Cookies In The Elevator

Sometimes I take the stairs, but not today. I mean, it wasn’t like I didn’t need to take them. I had been sitting for hours; sitting and waiting. And with random people handing out free dessert, I needed the stairs today more than ever. Yes, there were times I stood, only to sit right back down again. I was greeting friends, old and new. Standing is almost exercise. And what about anticipation? Anticipation does excite the heart. Yes, we waited with much anticipation this morning; anticipation and joy. Joy was the other sweet treat distributed freely among us.

“Is she coming? Is it time?” “Almost. It’s taking a little longer than we expected,” he said. “It’s worth the wait,” I thought. “I wouldn’t miss this for anything!” I clutched my gift bag and smiled at the contents. Laughter and stories were shared; and then finally it was time.

“Are your cameras ready? Someone needs to get a video of this moment!” Someone? How about all of us?! With iCameras in hand, we silently huddled together straining for a glimpse of her. First came the husband in white and then her caregivers in blue. Then we saw her! “Yay!” we yelled. She almost didn’t see us. Her eyes were focused on one thing. She had been waiting for this moment. None of us will ever know how much. A few instructions were given and then she grabbed the rope; and moving it swiftly from side to side, she rang the bell! Yes. We heard it. We were standing there with her. But oh how it must have reverberated inside her. There were tears, of course. Tears of joy. Streams of victory and breaths of sweet release. Then one by one she hugged us all. She showed us her certificate of completion and her memorial bell. It didn’t ring very loudly- something she was determined to correct later. Then with one last look at her surroundings, in solidarity we walked toward the shiny, silver doors. All of us. And placing her in the center next to her little loves, we closed the doors, literally and figuratively; and ate cookies in the elevator.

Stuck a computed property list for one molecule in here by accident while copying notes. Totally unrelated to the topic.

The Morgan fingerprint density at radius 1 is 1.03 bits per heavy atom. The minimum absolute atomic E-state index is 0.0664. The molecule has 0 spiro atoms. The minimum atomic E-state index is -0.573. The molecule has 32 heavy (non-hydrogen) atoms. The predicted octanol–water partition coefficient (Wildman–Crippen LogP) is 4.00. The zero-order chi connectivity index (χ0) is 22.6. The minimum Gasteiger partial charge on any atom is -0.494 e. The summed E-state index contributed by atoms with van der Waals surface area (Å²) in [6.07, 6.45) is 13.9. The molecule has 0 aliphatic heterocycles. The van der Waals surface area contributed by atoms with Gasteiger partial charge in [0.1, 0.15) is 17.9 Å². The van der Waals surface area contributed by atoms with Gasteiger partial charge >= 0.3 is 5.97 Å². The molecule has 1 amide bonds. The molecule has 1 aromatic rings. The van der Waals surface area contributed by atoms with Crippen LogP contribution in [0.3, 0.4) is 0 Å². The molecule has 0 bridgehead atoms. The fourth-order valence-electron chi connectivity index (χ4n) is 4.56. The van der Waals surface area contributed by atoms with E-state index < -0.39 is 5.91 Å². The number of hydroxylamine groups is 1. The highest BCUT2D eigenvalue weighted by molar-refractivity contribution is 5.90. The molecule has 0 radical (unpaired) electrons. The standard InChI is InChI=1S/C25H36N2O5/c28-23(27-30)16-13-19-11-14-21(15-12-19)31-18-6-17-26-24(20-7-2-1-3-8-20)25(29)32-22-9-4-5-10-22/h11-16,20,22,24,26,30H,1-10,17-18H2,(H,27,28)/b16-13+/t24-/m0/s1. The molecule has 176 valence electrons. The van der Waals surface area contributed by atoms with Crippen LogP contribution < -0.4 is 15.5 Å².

For Shari. Thanking God she is now cancer free!

My Aunt Reenie

My Aunt, Irene was easily the most beautiful woman I had ever seen with my own two eyes. Teresa Smith was a close second.

My cousin used to go my Aunt Irene’s house without me. I didn’t know when she was going. I just knew when she came back.

In all my years, I only went to Aunt Reenie’s house a handful of times. Usually because someone needed to use the phone. And she had one.

Aunt Reenie had a vicious, pekingese dog appropriately named, “Rowdy.” (Rowdy is the southern word for vicious.) Whenever I went there, Rowdy was always outside in the yard on his leash, and he would bark up a storm at the sight of me!

Mouthy dogs always scared me as a kid, and Rowdy was no exception. But I so wanted to go into Aunt Reenie’s house; so I would wait nervously at the gate until she came out and calmed Rowdy down. Then I would run through the yard and up the steps to my Aunt Reenie’s porch.

Aunt Reenie’s house was always so clean and organized. She had wooden, plank floors that were always waxed and shiny. She had a couch and a coffee table that got pushed out of the way when she did her aerobics. (The coffee table, not the couch.) I don’t remember much about the kitchen, except that’s where the phone was. She also had a modern washer and dryer, not a washing machine with a washtub, like the one on Mamaw’s porch. In my mind, I always thought of Aunt Reenie’s house as a “real” house.

My Uncle Melvin drove a Mack truck full of coal. Driving a coal truck or being a coal miner were the only man-jobs I knew of as a kid. Later, I would find out about car salesmen, but that’s a different story. I always thought my Aunt Reenie was rich.

Aunt Reenie had beautiful hair. She was as beautiful as Dolly Parton. Everyone said Aunt Reenie wore wigs. I guess I never did see my Aunt Reenie’s natural hair. Aunt Reenie’s make-up was even more perfect. Long, dark lashes, rosy cheeks and full, shiny lips every time I saw her. Every. Time. Did I mention, she was the most beautiful woman I ever… Oh yeah, I did. Well she was.

I never understood why I didn’t get to go to my Aunt Irene’s house when my cousin did.

My Aunt Reenie was always nice to me. She even let me smoke her cigarette once. I asked her if I could try it, and when she was sure I really wanted to, she handed it to me. I put it in my mouth. I was smoking Aunt Reenie’s cigarette! (I thought I was something.) Then she told me to take a deep breath in. It was the nastiest thing I ever tasted! Not to mention, I almost choked to death! My Aunt Reenie took the cigarette back, and she never said a word about it. She’s the reason I never smoked.

My Aunt Reenie used to take us to beach. She had a tan that would rival Lonnie Anderson’s. I should know, my uncle Stevie had a poster of Lonnie on his wall. Or maybe it was Farah Fawcett. Either way, my Aunt Reenie’s tan met the highest standards.